Jane is an avid birder and nature enthusiast, whose deep love for travel, camping and exploring the natural world knows no bounds. Assisted by her nature-loving husband, Rob, a skilled photographer, they form a dynamic duo dedicated to visiting remote and breathtaking landscapes. With their camera lenses as their creative instruments, they capture the beauty of birds and wildlife, all while advocating tirelessly for conservation.

8 Responses

  1. blank Bobbi says:

    I saw the video and was amazed at how many times the elephant warned them, even stepping off to the side of the road… I was afraid it was the elephant who would pay the price for their stupidity, but I’m still sorry to hear it.

    • Yes Bobbi, they were given ample opportunity to move on. Perhaps because they were foreigners they didn’t understand the signals or the situation they were in. Unfortunately is cost the elephant its life. How sad.

      • blank Chris Card says:

        I too have seen people do unforgivable things close to elephants, but there is more to this story than your text suggests.

        The girl was driving the hire car and her S African fiancee, who usually drove, was passenger. In trying to back away from the elephant, she selected first gear instead of reverse and, inadvertently, moved towards the animal, further annoying it. Her fiancee found reverse for her and she attempted to turn the car round, panicked, and stalled the engine while side on to the elephant, which by now was at the car. We know what happened after that.

        The S Africans who filmed the event then left the scene and did not return to help in any way. The bit of video footage that they put on YouTube was heavily edited and did not tell the whole story. It was some time before another car came by. The girl was badly gored had a fractured pelvis and was lucky to survive. They were told later that the elephant had an infected wound from a previous fight, so was especially touchy.

        It seems that it was more a case of inexperience, bad luck, and a chain of unfortunate events, rather than the tourists being thoughtlessly provocative. Unfortunately these things do happen from time to time and sometimes you unexpectedly meet an angry elephant.

        Chris Card
        UK & Windhoek, Namibia.

        • Thanks Chris for your explanation. Its good to know the real story. We are in Kruger now and have seen a number of folks driving too close to Ellie’s and scaring babies.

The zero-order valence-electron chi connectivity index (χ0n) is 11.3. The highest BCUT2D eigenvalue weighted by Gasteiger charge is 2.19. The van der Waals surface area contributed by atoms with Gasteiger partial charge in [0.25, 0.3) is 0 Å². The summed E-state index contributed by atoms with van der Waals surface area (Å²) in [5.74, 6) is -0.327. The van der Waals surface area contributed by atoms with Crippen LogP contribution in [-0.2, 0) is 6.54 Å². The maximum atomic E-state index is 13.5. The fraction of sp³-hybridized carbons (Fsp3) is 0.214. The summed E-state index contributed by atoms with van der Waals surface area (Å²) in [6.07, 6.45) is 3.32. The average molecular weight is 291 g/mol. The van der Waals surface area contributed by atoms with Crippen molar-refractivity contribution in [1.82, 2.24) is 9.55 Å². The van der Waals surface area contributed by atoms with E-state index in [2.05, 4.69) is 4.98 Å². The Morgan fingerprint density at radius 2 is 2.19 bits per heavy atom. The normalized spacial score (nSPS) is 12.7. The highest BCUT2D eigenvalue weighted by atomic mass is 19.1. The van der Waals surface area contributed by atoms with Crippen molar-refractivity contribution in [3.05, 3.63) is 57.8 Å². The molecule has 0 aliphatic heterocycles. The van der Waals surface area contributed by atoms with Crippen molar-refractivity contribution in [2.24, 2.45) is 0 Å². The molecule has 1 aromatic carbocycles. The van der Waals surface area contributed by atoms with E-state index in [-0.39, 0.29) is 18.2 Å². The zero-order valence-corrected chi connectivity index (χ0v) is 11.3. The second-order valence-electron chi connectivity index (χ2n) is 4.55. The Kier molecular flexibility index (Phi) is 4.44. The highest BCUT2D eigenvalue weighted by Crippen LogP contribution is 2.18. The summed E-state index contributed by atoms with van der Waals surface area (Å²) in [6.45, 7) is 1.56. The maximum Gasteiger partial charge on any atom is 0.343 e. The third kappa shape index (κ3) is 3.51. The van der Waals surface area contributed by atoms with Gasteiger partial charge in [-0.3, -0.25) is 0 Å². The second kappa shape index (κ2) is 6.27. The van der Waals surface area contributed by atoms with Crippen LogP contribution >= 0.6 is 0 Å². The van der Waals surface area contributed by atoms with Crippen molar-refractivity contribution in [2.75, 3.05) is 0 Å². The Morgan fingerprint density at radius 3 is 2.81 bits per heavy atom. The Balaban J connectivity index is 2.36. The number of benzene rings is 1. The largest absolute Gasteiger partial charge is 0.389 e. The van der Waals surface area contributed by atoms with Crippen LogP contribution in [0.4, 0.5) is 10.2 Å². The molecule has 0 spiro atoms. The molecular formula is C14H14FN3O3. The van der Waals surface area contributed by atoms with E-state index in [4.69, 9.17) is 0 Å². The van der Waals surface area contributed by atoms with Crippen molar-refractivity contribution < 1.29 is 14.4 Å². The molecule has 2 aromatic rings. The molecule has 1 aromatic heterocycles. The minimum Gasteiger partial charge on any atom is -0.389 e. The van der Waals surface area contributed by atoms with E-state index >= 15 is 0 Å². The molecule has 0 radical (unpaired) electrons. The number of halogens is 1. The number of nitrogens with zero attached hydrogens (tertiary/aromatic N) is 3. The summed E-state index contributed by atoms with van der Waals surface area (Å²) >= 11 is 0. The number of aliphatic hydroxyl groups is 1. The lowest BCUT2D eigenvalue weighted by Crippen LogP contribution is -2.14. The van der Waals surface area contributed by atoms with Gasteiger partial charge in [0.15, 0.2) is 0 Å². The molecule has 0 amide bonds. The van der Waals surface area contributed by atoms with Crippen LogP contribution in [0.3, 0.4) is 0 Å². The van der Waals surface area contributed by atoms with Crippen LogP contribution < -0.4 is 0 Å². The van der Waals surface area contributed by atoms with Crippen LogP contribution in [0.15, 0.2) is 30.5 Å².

I must say that the video has now made us even more cautious around them.
          I hope you and Liz are enjoying some quality time in Africa. If not, come back soon.

          • blank Chris Card says:

            Enjoy your time in Kruger – we are in the sodden UK, but get back to Nam on 26th March.
            You and I know that if you watch the elephant’s body language it will normally tell you how you should act, but I guess that not many tourists understand that. Sometimes, however, elephants don’t give you any warning, so you must always be careful. Above all else, you shouldn’t surprise them.
            As you know, at Puros camp, the toilets are hidden inside large clumps of salvadora. One afternoon, Liz came out of the toilet just as a cow elephant came round the end of the bush, about 20m away. It got a surprise and immediately charged. Liz just made it back into the toilet to hide and the elephant skidded to a halt a couple of metres away. We didn’t know the elephants had come into camp and the cow had a calf on the other side of the bush. Later that year, an Italian tourist was killed, also while in Puros camp, when he ran round a bush and into the path of an elephant. Quite likely the same animal that charged Liz and, sadly, it had to be shot.
            The moral is, walk, don’t run through the bush, and let the elephant know that you’re there before coming too close to it.


  2. I’m always amazed how few of these incidents occur. Spend one day in a National Park anywhere in Africa and you’ll see some shocking behavior.

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